With Jacka’s Alex Verus books, it’s very different. The most important secondary character is Luna, who is introduced in the first book – and we learn almost nothing about her over three books, except that she’s under a hereditary curse. What we do learn about her is almost entirely plot-related – we know that she can’t be close to people and can’t have pets because of her curse; we don’t know what she does for a living or what her hobbies are, or even whether her parents are alive or dead. When it comes to other characters, we know even less: they walk on stage, they contribute to the plot, and they walk off: strictly business.

To be fair, Alex Verus has some pretty serious issues with trust – due to his treatment at the hands of his evil ex-apprentice-master – so we can excuse him for not having many (any?) friends, or even cordial business relationships (like Harry Dresden’s with Murphy). But when Luna is introduced, shouldn’t we know a little more about her?

Now, the problem with first-person narrative (to which I’ve alluded before) is that the reader only knows what the protagonist tells him/her. And if the protagonist doesn’t know things… neither does the reader. This can work in a story’s favour, but it can be a serious disadvantage. If Alex Verus keeps his distance from other characters, and so can’t describe them to the reader, then those other characters are going to seem rather flat.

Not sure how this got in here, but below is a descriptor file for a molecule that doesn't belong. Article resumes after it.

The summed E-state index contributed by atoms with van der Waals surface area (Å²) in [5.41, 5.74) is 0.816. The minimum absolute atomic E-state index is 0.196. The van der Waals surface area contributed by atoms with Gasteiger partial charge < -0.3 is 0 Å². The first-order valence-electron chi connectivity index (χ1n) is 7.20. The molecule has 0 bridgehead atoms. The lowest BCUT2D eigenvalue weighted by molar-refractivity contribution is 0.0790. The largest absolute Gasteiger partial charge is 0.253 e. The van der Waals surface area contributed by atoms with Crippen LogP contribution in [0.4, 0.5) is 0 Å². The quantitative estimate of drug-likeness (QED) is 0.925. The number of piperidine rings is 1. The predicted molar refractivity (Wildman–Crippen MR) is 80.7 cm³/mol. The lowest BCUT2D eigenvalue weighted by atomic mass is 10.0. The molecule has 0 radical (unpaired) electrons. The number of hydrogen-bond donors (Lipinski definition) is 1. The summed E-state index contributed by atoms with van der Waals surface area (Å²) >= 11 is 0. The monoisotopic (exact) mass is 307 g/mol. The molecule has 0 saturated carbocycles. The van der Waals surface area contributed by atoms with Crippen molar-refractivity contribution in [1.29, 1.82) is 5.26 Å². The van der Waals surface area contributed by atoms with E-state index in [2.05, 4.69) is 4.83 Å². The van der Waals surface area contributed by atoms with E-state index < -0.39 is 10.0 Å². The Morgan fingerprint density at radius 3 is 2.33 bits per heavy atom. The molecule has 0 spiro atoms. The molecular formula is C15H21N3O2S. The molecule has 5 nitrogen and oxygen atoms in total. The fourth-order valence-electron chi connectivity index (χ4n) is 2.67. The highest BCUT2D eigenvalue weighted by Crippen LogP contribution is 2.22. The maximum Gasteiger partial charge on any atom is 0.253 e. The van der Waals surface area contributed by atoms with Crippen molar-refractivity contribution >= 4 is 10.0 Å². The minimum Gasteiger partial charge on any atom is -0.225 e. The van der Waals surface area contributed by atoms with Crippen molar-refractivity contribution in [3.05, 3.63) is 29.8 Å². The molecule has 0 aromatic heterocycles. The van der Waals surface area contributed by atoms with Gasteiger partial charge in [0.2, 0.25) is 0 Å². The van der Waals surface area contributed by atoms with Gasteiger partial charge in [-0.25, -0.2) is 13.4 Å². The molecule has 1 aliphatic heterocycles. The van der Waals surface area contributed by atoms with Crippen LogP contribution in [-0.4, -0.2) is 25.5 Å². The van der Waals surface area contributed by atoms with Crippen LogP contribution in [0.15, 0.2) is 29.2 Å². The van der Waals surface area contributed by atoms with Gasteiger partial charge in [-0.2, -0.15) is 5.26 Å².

Even in books two and three, when Alex is interacting with Luna on a regular basis, and presumably they do talk (off-stage) about non-business topics, we still don’t get any information about Luna as a fully-rounded person. It’s almost as if she doesn’t even exist off-stage. And Luna is the character second in importance to Alex. We get even less information about other characters; Alex’s relationships with most people seem to be at the level of business-strangers – like one’s relationship with the counter assistant at the dry-cleaning shop.

What’s missing, therefore, is personality. Butcher is good at writing minor characters with personality; Harry is at the centre of a web of relationships, some of them long-term and some only for the duration of the current book. But he interacts with other characters in ways that are not wholly plot-oriented. His world is gloriously technicolour. In contrast, Alex Verus’ world seems to be black and white, his connections to other characters mostly brief and businesslike, with no interest or insight into them as people in their own right, with their own stories, rather than as bit-part players in his.

That’s my opinion, anyway. I invite you to read the books and see if you agree with me; I’d be interested to know.